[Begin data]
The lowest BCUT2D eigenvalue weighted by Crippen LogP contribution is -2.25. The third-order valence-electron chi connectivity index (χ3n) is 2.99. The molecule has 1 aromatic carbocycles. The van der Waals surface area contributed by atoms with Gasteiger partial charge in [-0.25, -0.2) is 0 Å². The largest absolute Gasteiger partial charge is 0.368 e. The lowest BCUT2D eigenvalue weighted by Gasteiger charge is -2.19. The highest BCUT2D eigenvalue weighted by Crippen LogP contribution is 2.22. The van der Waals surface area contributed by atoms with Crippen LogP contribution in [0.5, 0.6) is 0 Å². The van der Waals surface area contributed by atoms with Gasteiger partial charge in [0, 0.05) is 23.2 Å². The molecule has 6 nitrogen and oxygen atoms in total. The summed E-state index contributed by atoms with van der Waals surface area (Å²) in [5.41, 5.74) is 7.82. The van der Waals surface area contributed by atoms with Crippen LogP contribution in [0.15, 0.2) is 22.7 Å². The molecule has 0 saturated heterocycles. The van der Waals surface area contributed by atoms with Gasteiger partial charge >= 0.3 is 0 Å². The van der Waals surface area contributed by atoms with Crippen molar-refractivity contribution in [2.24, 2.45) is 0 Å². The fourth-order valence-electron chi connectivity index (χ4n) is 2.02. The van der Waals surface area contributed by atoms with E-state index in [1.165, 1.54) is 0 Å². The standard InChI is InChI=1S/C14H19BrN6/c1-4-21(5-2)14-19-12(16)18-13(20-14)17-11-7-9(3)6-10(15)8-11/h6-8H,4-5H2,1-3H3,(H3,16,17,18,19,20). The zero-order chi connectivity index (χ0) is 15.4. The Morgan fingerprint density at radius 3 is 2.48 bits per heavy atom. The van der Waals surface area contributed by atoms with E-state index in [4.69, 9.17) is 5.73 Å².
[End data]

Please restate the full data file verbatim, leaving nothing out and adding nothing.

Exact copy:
The lowest BCUT2D eigenvalue weighted by Crippen LogP contribution is -2.25. The third-order valence-electron chi connectivity index (χ3n) is 2.99. The molecule has 1 aromatic carbocycles. The van der Waals surface area contributed by atoms with Gasteiger partial charge in [-0.25, -0.2) is 0 Å². The largest absolute Gasteiger partial charge is 0.368 e. The lowest BCUT2D eigenvalue weighted by Gasteiger charge is -2.19. The highest BCUT2D eigenvalue weighted by Crippen LogP contribution is 2.22. The van der Waals surface area contributed by atoms with Crippen LogP contribution in [0.5, 0.6) is 0 Å². The van der Waals surface area contributed by atoms with Gasteiger partial charge in [0, 0.05) is 23.2 Å². The molecule has 6 nitrogen and oxygen atoms in total. The summed E-state index contributed by atoms with van der Waals surface area (Å²) in [5.41, 5.74) is 7.82. The van der Waals surface area contributed by atoms with Crippen LogP contribution in [0.15, 0.2) is 22.7 Å². The molecule has 0 saturated heterocycles. The van der Waals surface area contributed by atoms with Gasteiger partial charge >= 0.3 is 0 Å². The van der Waals surface area contributed by atoms with Crippen molar-refractivity contribution in [2.24, 2.45) is 0 Å². The fourth-order valence-electron chi connectivity index (χ4n) is 2.02. The van der Waals surface area contributed by atoms with E-state index in [1.165, 1.54) is 0 Å². The standard InChI is InChI=1S/C14H19BrN6/c1-4-21(5-2)14-19-12(16)18-13(20-14)17-11-7-9(3)6-10(15)8-11/h6-8H,4-5H2,1-3H3,(H3,16,17,18,19,20). The zero-order chi connectivity index (χ0) is 15.4. The Morgan fingerprint density at radius 3 is 2.48 bits per heavy atom. The van der Waals surface area contributed by atoms with E-state index in [4.69, 9.17) is 5.73 Å².